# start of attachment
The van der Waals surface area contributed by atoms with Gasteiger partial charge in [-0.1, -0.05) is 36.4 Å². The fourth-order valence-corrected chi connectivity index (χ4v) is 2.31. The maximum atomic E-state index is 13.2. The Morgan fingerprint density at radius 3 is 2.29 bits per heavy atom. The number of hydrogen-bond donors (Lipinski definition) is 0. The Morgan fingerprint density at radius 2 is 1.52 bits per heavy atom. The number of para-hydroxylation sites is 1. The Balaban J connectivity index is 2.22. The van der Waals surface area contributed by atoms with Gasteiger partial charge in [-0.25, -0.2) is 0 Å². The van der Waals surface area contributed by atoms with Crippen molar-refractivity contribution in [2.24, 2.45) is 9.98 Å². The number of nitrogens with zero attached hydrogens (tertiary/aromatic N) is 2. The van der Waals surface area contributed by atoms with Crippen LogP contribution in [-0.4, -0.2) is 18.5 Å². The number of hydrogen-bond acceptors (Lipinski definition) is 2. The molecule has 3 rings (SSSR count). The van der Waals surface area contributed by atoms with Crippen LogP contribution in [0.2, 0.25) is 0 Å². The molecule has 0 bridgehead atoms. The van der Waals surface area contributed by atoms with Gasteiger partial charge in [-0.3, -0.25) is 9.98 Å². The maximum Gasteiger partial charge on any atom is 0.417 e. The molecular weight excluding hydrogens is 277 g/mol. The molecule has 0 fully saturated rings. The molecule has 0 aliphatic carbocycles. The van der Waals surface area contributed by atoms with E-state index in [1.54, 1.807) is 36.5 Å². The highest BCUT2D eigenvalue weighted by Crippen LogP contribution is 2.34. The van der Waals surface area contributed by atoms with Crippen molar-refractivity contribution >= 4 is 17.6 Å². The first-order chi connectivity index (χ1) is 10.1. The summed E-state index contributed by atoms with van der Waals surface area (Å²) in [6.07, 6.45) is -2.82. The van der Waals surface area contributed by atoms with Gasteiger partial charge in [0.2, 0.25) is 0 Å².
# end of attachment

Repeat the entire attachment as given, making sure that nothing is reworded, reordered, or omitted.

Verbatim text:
The van der Waals surface area contributed by atoms with Gasteiger partial charge in [-0.1, -0.05) is 36.4 Å². The fourth-order valence-corrected chi connectivity index (χ4v) is 2.31. The maximum atomic E-state index is 13.2. The Morgan fingerprint density at radius 3 is 2.29 bits per heavy atom. The number of hydrogen-bond donors (Lipinski definition) is 0. The Morgan fingerprint density at radius 2 is 1.52 bits per heavy atom. The number of para-hydroxylation sites is 1. The Balaban J connectivity index is 2.22. The van der Waals surface area contributed by atoms with Gasteiger partial charge in [-0.25, -0.2) is 0 Å². The van der Waals surface area contributed by atoms with Crippen molar-refractivity contribution in [2.24, 2.45) is 9.98 Å². The number of nitrogens with zero attached hydrogens (tertiary/aromatic N) is 2. The van der Waals surface area contributed by atoms with Crippen LogP contribution in [-0.4, -0.2) is 18.5 Å². The number of hydrogen-bond acceptors (Lipinski definition) is 2. The molecule has 3 rings (SSSR count). The van der Waals surface area contributed by atoms with Crippen LogP contribution in [0.2, 0.25) is 0 Å². The molecule has 0 bridgehead atoms. The van der Waals surface area contributed by atoms with Gasteiger partial charge in [-0.3, -0.25) is 9.98 Å². The maximum Gasteiger partial charge on any atom is 0.417 e. The molecular weight excluding hydrogens is 277 g/mol. The molecule has 0 fully saturated rings. The molecule has 0 aliphatic carbocycles. The van der Waals surface area contributed by atoms with E-state index in [1.54, 1.807) is 36.5 Å². The highest BCUT2D eigenvalue weighted by Crippen LogP contribution is 2.34. The van der Waals surface area contributed by atoms with Crippen molar-refractivity contribution >= 4 is 17.6 Å². The first-order chi connectivity index (χ1) is 10.1. The summed E-state index contributed by atoms with van der Waals surface area (Å²) in [6.07, 6.45) is -2.82. The van der Waals surface area contributed by atoms with Gasteiger partial charge in [0.2, 0.25) is 0 Å².